To print on the wrong side of a printed sheet.
The liquid that passes through the forming surface when stock is deposited upon it. Backwater is essentially water, but mostly it contains dissolved matter or suspended matter such as fines, filler, etc. Backwater is normally recirculated within the papermaking process, or sent to a treatment plant for the recovery of materials in suspension.
Pulp obtained by chemical means from bagasse, the residue after the juice has been taken out of a sugar cane.
Pulp obtained by chemical means from the stems of bamboo, a type of grass common mostly to Asiatic countries.
BANKS AND BONDS
A range of printing and writing papers, the better qualities of which were at one time made largely from shreds of fabric. The heavier substance papers, above a substance of about 60g/m2, are often used for correspondence and letterheads and are known as bonds. The lighter weights, called banks, are used largely for file copy papers but have less use today with the introduction of the automated office.
A major source of energy for pulp mills. Raw wood is debarked before chipping with the bark being recovered and burnt at a steam power plant.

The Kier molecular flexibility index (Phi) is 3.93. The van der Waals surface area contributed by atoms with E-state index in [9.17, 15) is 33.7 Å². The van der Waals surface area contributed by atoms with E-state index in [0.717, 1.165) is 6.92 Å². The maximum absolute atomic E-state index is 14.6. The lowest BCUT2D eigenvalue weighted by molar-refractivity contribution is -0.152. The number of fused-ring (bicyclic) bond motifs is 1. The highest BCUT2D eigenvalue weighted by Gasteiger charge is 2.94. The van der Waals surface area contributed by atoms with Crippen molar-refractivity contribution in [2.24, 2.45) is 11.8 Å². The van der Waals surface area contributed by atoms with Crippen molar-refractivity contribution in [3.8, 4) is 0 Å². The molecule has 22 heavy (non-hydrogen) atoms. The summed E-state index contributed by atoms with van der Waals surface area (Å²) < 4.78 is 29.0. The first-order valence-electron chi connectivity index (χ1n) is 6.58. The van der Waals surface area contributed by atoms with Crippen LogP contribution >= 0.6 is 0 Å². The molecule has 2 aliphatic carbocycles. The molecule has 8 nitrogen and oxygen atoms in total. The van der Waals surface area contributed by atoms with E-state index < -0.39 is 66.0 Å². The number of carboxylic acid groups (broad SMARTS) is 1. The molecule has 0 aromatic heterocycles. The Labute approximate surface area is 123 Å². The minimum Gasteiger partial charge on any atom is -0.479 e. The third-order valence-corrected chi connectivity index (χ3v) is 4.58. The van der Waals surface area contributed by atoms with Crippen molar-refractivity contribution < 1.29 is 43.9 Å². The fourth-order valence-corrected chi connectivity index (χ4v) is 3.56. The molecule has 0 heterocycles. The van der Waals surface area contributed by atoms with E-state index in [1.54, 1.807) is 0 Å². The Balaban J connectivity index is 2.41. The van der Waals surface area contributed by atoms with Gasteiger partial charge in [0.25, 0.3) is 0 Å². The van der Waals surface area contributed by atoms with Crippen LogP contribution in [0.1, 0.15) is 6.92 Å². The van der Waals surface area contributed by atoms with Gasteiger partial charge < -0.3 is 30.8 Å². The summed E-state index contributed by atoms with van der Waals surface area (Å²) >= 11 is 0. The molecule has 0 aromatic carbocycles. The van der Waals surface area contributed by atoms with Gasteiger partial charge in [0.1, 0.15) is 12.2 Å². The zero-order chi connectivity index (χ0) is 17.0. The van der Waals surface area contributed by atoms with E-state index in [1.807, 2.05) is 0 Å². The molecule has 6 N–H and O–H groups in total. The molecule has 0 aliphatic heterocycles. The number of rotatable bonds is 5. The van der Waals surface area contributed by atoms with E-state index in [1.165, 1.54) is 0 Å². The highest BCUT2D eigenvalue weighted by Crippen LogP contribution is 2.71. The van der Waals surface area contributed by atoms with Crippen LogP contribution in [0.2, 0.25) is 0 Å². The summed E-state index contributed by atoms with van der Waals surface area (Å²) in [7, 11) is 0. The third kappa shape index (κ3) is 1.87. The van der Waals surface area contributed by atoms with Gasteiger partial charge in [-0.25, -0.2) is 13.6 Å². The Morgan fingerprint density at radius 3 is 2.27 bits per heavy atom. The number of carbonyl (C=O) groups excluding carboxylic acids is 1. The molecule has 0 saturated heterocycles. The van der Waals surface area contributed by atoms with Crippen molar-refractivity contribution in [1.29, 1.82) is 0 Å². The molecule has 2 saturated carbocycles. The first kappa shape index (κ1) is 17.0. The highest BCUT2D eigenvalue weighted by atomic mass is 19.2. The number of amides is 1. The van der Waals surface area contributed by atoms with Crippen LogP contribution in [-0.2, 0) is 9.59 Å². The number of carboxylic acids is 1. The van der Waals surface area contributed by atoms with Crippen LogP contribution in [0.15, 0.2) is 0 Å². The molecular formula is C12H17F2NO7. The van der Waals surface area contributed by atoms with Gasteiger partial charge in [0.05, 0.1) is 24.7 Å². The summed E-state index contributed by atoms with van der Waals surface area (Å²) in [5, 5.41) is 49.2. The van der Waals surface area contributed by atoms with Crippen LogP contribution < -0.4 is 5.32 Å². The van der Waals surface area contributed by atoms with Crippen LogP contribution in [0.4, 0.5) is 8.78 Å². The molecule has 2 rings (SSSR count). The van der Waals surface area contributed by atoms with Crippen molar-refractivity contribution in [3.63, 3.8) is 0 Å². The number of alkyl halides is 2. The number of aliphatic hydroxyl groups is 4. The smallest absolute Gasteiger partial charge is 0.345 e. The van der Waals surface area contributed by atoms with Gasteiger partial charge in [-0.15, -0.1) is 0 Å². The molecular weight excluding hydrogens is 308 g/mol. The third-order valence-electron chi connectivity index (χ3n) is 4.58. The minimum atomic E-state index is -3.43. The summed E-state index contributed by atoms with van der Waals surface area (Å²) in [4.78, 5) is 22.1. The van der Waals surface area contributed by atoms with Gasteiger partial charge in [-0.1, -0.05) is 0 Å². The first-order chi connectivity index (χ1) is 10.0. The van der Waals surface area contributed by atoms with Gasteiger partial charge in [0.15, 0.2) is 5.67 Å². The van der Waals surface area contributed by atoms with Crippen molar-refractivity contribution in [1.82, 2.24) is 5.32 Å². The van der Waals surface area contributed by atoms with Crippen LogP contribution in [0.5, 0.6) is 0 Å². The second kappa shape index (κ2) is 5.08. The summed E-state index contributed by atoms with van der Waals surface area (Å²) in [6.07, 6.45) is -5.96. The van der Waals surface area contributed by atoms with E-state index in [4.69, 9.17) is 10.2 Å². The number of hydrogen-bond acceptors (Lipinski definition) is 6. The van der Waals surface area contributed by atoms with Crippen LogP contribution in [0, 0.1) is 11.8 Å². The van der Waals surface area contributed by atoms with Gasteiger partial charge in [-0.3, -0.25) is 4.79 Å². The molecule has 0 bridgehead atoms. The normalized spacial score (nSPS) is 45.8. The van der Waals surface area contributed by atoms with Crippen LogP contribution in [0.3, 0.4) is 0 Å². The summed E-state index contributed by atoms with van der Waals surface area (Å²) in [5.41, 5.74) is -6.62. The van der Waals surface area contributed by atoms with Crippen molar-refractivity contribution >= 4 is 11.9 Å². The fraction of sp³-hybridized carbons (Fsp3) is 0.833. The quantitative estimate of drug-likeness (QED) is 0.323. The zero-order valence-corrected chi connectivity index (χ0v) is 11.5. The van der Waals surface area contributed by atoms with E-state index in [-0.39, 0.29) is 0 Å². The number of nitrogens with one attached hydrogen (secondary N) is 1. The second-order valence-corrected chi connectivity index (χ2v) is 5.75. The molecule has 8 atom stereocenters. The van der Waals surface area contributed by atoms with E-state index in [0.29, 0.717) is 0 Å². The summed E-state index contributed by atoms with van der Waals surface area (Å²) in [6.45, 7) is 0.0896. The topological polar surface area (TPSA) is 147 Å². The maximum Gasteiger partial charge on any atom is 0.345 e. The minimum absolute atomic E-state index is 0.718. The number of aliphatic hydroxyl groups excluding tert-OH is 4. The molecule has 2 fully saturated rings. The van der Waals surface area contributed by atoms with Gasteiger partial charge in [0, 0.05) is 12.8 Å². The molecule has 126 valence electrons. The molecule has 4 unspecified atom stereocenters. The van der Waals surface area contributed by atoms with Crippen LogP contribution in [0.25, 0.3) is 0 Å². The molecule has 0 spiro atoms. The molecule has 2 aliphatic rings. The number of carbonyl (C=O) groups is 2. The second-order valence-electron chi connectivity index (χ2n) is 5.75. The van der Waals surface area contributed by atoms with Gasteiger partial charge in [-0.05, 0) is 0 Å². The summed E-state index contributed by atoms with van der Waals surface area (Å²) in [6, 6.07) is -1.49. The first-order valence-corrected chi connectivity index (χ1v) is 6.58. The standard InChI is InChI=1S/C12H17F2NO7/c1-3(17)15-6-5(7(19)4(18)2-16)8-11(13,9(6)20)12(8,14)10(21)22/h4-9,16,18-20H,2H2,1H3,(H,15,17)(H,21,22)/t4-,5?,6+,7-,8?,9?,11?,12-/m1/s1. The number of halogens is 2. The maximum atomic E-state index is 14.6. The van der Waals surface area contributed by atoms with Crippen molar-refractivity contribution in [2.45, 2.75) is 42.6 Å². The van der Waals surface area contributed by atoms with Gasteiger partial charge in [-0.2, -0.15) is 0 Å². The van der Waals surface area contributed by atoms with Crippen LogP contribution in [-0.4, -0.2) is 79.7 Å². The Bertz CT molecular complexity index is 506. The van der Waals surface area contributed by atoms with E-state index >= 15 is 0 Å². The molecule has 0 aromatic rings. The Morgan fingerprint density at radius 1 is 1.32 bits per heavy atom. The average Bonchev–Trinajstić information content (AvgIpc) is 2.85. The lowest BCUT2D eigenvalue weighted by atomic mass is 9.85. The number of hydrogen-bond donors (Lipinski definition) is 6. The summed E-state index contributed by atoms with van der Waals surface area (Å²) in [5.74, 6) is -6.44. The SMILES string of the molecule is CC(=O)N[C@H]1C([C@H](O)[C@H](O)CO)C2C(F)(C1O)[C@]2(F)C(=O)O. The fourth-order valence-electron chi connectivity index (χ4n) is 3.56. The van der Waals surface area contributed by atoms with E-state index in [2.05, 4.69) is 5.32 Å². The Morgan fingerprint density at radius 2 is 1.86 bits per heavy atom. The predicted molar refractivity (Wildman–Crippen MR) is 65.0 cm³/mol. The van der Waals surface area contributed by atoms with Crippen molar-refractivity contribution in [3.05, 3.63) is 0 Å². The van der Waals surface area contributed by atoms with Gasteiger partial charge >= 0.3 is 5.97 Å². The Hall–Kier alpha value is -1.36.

Paper intended to be converted, e.g., by a coating process or by fertilization. The term sometimes also used for paper to which a layer of other material (aluminum, plastic, etc.) is bonded. Also called Body Paper or Rawstock.
BEATING OR REFINING
The mechanical treatment of fibrous materials in a beater or clarifier to modify certain of their characteristics in order to give them the properties necessary for the manufacture of a desired quality of paper.
Very thin printing papers. Originally made particularly for bibles and prayer books, this grade of paper is also used for other commercial purposes – such as dictionaries – where many pages are required with an overall low volume. Bible paper is also known as India paper.
The adhesive used to stick layers of coating together as well as to the paper or board surface. The most frequently used binder is starch, but synthetic binders are also used to give improved presentation.
A material that will decompose as the result of action by bacteria and other living organisms.
BIOLOGICAL OXYGEN DEMAND (BOD)
This declares the amount of dissolved oxygen consumed by microorganisms as they decompose organic material in polluted or natural water. The higher the amount of decomposable material, the higher the BOD value.
BIOLOGICAL WASTE WATER TREATMENT
Different methods that are used by pulp and paper mills for purifying their wastewater (such as the activated sludge method). In these meyhods natural microorganisms decompose the organic substances. The organisms constitute a nutrient cycle consisting of bacteria, protozoa and higher organisms. The method reduces the biological oxygen demand by over 95% and removes about 50% of the organic compounds from effluent, organic chlorine compounds included.
Defect associated with calendered paper occurring as unintended local areas of apparently darker or grayer color due, for example, to the paper being too moist when passed through the calender.